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To the best of our knowledge, only 3 cases, including the present case, have been reported with a three part broken pattern. However, this is the first case associated with a distal locking screw broken. We report the case of a 31-year-old patient who sustained an open femoral shaft fracture . The fracture was stabilized with a Kuntcher femoral nail. After 7 months of the initial surgery he presented with a three part broken intramedullary nail and the distal locking screw broken. We used a combined technique for the removal of the nail through the nonunion fracture site; we used a pull out technique for the middle fragment and a curved thin hook for the distal fragment. Then we applied bone allograft and stabilized with a cannulated intramedullary femoral nail (Synthes, Oberdorf, Switzerland). After 2 years of follow up the nonunion was consolidated and the patient presented a good clinical outcome. This is of particular interest because it is a unique case and the association with a broken distal locking screw is reported for the first time in this study. A combination of methods through the nonunion site approach and an alternative instrumental is a good method for the removal of a hollow femoral intramedullary nail with this unusual pattern of breakage.
Intramedullary nails are commonly used to treat fractures of the femoral shaft [1–4]. The method has the advantage of requiring only small surgical incisions and achieving stable reduction without opening the fracture, with the load being carried physiologically down the mechanical axis of the bone .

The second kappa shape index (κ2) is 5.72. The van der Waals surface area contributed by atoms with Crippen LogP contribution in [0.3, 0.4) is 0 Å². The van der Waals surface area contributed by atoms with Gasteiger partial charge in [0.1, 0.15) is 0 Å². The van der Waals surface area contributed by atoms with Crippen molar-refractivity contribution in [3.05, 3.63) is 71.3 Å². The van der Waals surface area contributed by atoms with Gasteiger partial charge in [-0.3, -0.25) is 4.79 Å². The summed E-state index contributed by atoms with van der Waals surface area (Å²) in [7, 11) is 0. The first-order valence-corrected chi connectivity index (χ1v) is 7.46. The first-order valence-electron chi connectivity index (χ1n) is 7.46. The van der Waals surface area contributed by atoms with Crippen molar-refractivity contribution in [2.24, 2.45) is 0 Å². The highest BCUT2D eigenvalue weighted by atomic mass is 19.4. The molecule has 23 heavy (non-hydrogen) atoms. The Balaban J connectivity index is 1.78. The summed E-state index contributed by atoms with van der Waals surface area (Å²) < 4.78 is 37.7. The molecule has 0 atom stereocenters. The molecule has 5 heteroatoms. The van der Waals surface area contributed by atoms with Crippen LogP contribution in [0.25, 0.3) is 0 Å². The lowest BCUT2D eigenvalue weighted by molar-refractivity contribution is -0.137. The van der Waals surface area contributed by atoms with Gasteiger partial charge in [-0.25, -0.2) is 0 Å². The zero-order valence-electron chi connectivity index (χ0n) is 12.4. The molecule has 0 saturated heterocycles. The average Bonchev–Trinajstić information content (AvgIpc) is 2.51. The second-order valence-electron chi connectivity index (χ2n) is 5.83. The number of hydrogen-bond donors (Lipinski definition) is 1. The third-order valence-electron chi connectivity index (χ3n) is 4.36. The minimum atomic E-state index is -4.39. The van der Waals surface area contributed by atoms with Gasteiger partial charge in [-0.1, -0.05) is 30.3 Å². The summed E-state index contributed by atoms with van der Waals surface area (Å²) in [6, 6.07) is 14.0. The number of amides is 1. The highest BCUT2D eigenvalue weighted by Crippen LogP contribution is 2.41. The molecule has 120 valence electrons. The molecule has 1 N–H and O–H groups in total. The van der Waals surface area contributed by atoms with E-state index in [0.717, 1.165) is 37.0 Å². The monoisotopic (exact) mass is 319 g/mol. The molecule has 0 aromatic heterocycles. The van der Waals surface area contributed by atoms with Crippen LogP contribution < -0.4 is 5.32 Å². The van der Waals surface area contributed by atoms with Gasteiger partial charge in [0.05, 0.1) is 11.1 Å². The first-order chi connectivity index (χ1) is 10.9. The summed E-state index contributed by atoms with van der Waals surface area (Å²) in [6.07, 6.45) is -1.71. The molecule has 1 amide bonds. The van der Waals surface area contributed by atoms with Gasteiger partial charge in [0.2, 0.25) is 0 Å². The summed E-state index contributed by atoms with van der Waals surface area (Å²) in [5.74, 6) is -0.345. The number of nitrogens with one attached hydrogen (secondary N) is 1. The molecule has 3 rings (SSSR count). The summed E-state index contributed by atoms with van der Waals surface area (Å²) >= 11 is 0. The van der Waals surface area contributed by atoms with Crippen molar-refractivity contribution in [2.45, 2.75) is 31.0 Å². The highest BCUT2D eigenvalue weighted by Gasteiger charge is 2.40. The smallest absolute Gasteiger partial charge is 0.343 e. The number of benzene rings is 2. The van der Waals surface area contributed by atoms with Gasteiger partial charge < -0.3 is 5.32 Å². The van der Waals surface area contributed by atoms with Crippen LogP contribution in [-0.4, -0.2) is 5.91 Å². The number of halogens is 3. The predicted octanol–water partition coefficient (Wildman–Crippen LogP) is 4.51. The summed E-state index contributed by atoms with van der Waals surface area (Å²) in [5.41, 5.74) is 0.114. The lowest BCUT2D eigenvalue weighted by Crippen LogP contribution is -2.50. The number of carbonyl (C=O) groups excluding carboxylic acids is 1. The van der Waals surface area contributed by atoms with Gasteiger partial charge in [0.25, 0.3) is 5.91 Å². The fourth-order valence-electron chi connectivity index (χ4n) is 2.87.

As the indications for nailing have expanded, the rate of mechanical failure has also increased [2, 6]. An intramedullary nail subjected to cyclical loading may develop fatigue failure if the stresses on the nail exceed its endurance limit ; this is a well-recognised complication .
This can be influenced by a large number of factors, including fracture instability, slow progress to union, an inappropriate rehabilitation program, the mechanical characteristics of the nail, or the primary surgical technique [5, 7, 9, 10]. The result is that the nail breaks, and removal of the fragments is not always a simple procedure [11, 12].
We can find only two previous reports similar to this case; it is of interest because the nail removal was performed using the non-union site as the entry portal for the removal of the middle and distal fragments and the insertion of bone graft, thereby avoiding opening the knee joint.
A 31-year-old man sustained a Gustilo I open fracture of the left femoral shaft at the junction of the middle and distal thirds as a result of a motorcycle accident. The fracture was classified A3 according to the AO system (Fig. 1a, b). There were no other injuries.
It was stabilised with an 11 by 400 mm intramedullary Küntscher femoral nail after closed reaming to 12 mm, locked proximally and distally with one screw. A Friedrich technique was performed at the fracture site leaving a Penrose drain in situ.
There were no postoperative complications. The patient was allowed to walk with crutches, partially weight bearing initially, increasing to full as tolerated; he also followed a rehabilitation program.
Four months after the initial surgery he presented with diffuse knee pain without any history of trauma; X-ray showed breakage of the distal screw with some callus formation so we decided to leave it to dynamise the fracture site.